The debate about the elimination of Title 42, a public health measure that expels migrants attempting to seek asylum, with certain exceptions, is just another chapter in the sad saga that is the migration discussion in this country, which is not based on solutions, but exploiting the issue for political-partisan ends. It’s the same tired and predictable script in a play where nothing changes but the actors. The only constant continues to be the protagonists: the millions of undocumented immigrants whose lives are in limbo.
Yes, the very same undocumented immigrants who, day after day, through arduous effort, continue to keep local economies afloat; the ones who, with their workforce participation, fill vacancies; rescue companies, and keep ones that are sinking from going down; they pay millions of dollars in taxes, knowing that in the process they run the risk of not receiving anything in exchange, after an entire life of poorly-paid work; they buy houses and cars, start small businesses, take care of others during a public health crisis, and prepare themselves, like students for a final exam, to become U.S. Americans in every way but on paper.
Republicans, accusing the Democrats of promoting “chaos” and “open borders,” have taken advantage of President Biden’s plan to end Title 42, which Donald Trump implemented using the pandemic as an excuse. Even this, in reality, is another way to stop migration and, in this specific case, decimate the asylum program. Now, a COVID aid package has been taken hostage by Senate Republicans and a handful of Democrats, arguing that Title 42 should stay in place.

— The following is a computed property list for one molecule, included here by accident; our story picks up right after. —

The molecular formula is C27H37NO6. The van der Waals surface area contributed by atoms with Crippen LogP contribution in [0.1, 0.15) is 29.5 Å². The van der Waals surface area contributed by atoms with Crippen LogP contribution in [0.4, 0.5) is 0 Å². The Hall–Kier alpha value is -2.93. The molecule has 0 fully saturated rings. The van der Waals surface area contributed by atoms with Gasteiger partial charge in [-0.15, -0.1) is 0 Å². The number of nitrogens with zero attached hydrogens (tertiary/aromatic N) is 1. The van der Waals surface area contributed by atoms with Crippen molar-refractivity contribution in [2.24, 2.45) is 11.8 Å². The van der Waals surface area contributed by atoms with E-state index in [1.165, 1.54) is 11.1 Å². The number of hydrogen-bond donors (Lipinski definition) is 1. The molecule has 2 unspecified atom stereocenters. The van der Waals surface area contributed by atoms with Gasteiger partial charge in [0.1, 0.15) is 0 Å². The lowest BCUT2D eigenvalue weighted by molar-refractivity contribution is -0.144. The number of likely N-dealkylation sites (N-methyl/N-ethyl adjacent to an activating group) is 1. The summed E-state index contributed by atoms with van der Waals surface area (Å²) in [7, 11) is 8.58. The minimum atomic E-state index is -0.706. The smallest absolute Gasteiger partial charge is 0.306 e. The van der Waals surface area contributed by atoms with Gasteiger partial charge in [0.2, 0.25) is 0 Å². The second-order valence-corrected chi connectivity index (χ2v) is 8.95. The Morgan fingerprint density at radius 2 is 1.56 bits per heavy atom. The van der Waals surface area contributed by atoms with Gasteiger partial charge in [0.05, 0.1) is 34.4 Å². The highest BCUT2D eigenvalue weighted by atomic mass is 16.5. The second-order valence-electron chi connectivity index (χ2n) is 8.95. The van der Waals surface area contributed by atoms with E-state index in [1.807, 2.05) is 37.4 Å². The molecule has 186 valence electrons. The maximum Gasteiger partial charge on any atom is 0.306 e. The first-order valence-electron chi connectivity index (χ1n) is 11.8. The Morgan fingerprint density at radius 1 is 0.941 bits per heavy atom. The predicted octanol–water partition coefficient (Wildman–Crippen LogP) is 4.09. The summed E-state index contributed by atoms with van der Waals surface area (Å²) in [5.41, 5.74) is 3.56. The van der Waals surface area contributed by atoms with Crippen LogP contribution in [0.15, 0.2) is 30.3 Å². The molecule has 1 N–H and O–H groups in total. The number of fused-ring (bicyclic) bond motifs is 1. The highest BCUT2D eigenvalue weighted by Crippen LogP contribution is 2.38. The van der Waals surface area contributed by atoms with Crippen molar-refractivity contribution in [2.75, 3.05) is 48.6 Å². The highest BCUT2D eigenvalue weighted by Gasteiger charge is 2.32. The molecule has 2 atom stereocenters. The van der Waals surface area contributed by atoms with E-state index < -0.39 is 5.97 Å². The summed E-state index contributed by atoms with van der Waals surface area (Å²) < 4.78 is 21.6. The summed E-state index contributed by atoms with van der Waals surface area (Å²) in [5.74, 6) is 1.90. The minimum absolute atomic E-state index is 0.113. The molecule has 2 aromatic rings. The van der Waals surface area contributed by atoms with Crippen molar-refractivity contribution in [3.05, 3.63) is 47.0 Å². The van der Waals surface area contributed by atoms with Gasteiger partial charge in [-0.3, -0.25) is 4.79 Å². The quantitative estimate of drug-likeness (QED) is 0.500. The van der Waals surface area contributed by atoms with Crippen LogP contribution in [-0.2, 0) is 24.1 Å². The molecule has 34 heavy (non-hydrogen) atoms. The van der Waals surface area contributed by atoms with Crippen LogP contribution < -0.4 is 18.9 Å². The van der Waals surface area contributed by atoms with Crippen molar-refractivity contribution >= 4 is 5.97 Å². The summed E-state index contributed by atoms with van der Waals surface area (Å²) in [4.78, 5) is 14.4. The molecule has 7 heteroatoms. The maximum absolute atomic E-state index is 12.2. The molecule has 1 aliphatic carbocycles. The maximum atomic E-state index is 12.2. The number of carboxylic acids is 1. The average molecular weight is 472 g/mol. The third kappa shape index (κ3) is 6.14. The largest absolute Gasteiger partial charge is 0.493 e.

In that sense, it’s not surprising that ex-President Donald Trump has taken the public megaphone once again, inserting his anti-immigrant rhetoric and touting, without any basis or evidence, that if Title 42 is ended, an “invasion” the likes we’ve never seen before—of “millions” of immigrants—will take place. Just recently, he irresponsibly affirmed this idea in two separate rallies with his supporters in Michigan and North Carolina.
Recall that those Republicans are the same ones who, during the pandemic, criticized every mechanism to control it, from the simple use of masks to vaccines. However, it seems that when it comes to migrants who seek asylum, yes, restrictions must remain.
For those who have followed the immigration debate for decades, more specifically since the 1986 amnesty—that is, for almost 36 years—it’s exasperating to witness once again this sterile and vacuous debate that serves politicians in each electoral cycle, and where real solutions remain only on paper.
For almost four decades, millions of human beings have had to adapt to circumstances, almost always negative, as well as immigration laws and the economy itself in order to continue coexisting in a society full of contradictions and double standards which has not learned how to appreciate the dynamism these undocumented families bring to this nation of immigrants, even in times of war, as evidenced by their participation in more than ten armed conflicts this country has become involved in throughout this time without immigration reform. Not recognizing this is not accepting the highest principle of the United States.
And while Republicans bear the most blame for this, the Democrats also have a hand in it. The sum of their actions, or rather their lack of action, is also responsible for this stagnation.